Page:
At moments like this, there’s a natural impulse to refocus one’s attention on politics, and I don’t mean to discourage it. (I have a letter to the editor of my local paper open in another window, and I’ll send it before the day is done.)

But I also want to briefly reaffirm the importance of thinking about things other than contemporary politics. Briefly, because I don’t think this should require a lot of argument. The administration now coming to power is marked by a sweeping anti-intellectualism amounting to willful ignorance, which embraces all aspects of the world, from American history to economics to atmospheric science. Our endeavors to understand the world, and communicate our understanding, obviously acquire heightened importance in this climate.

But to go a bit further: it may be worth meditating for a moment on the range of impulses that brought Trump to power. Xenophobia played a role. Misogyny played a role. Racial divisions in the working classes played a large role, which has (rightly) been widely discussed. But the bulk of Trump’s supporters were not from the working classes; they were people earning more than $50,000 a year–many of them with college degrees. Many of those voters must have recognized something problematic in Trump’s obvious arrogance, disregard of fact, contempt for minorities, and disdain for democratic norms of transparency. Republicans had a fierce debate on those subjects in the summer of 2016. But in the end, the majority of Republican voters (and more fatefully, Republican office-holders) decided that these were abstract and impalpable worries, compared to the immediate gratification of a win for their political party.

That, I think, is the most acute problem we confront right now. Something about the structure of the contemporary media ecosystem is pushing us toward a debased view of politics as a zero-sum struggle between competing teams with incommensurable world views. We are losing our ability to see a larger picture. The history and fragility of democratic institutions, our shared aspirations as Americans or human beings, the fate of the planet itself, all recede into the background, replaced by a fierce hatred of people who wear fedoras or baseball caps.

This degradation of political discourse has been gradual over the last thirty years. In my view, it has been driven particularly by changes on the right (the Southern Strategy, Lee Atwater, and Fox News Corp are names worth mentioning). But none of us are necessarily immune to the larger drift: a pressure to understand ideas instrumentally, and subordinate thinking to the reaffirmation of partisan community.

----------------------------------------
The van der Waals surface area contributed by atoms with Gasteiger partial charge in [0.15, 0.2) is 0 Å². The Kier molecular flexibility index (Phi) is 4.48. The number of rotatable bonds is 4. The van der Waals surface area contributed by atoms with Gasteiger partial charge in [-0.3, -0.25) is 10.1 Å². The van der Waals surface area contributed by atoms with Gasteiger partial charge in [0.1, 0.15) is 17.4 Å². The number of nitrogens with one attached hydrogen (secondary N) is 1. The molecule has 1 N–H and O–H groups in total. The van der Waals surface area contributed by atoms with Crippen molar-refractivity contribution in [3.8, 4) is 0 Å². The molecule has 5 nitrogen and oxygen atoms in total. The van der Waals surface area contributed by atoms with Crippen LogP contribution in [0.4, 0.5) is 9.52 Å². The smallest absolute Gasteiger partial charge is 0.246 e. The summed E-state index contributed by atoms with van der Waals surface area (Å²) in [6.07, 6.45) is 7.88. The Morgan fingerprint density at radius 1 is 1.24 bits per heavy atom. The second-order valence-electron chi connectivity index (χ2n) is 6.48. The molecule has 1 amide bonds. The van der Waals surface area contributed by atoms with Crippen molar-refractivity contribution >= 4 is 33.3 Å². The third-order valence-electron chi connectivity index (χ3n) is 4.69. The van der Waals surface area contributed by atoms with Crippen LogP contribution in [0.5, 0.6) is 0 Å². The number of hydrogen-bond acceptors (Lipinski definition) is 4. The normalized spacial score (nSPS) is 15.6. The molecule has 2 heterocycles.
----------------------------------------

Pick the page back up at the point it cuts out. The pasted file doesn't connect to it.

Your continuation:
In this context, I think it becomes especially important to explain why we value modes of thinking that don’t have an immediate, contemporary, political instrumentality. The history of the Song dynasty, the reproductive biology of sea grasses, the nature of gravity, all matter for us. Part of the dignity of being human is to be a creature for whom those things matter. It may be tempting to express this by saying that universities preserve a space for dispassionate reflection, but that wouldn’t be right. In the present state of human affairs, the struggle to back up, to get a bigger picture, to think more broadly and more candidly about the world, is itself a passionately political act. And given the bloody history of our species, this was probably always true.

A distant reading of moments

I delivered a talk about time at the English Institute yesterday. Since it could easily be a year before the print version comes out, I thought I would share the draft as a working paper.

The argument has two layers. On one level it’s about the tension between distant reading and New Historicism. The New Historical anecdote fuses history with literary representation in a vivid, influential way, by compressing a large theme into a brief episode. Can quantitative arguments about the past aspire to the same kind of compression and vividness?

Inside that metacritical frame, there’s a history of narrative pace, based on evidence I gathered in collaboration with Sabrina Lee and Jessica Mercado. (We’re also working on a separate co-authored piece that will dive more deeply into this data.)

We ask how much fictional time is narrated, on average, in 250 words. We discover some dramatic changes across a timeline of 300 years, and I’m tempted to include our results as an illustration here. But I’ve decided not to, because I want to explore whether scholars already, intuitively know how the representation of duration has changed, by asking readers to reflect for a moment on what they expect to see.

So instead of illustrating this post with real evidence, I’ve provided a plausible, counterfactual illustration based on an account of duration that one might extract from influential narratological works by Gérard Genette or Seymour Chatman.

blamemodernismuse

Artificial data, generated to simulate the account of narrative pace one might extract from Gérard Genette, Narrative Discourse. Logarithmic scale.

To find out what the real story is, you’ll have to read the paper, “Why Literary Time Is Measured in Minutes.”

(Open data and code aren’t out yet, but they will be released with our co-authored essay.)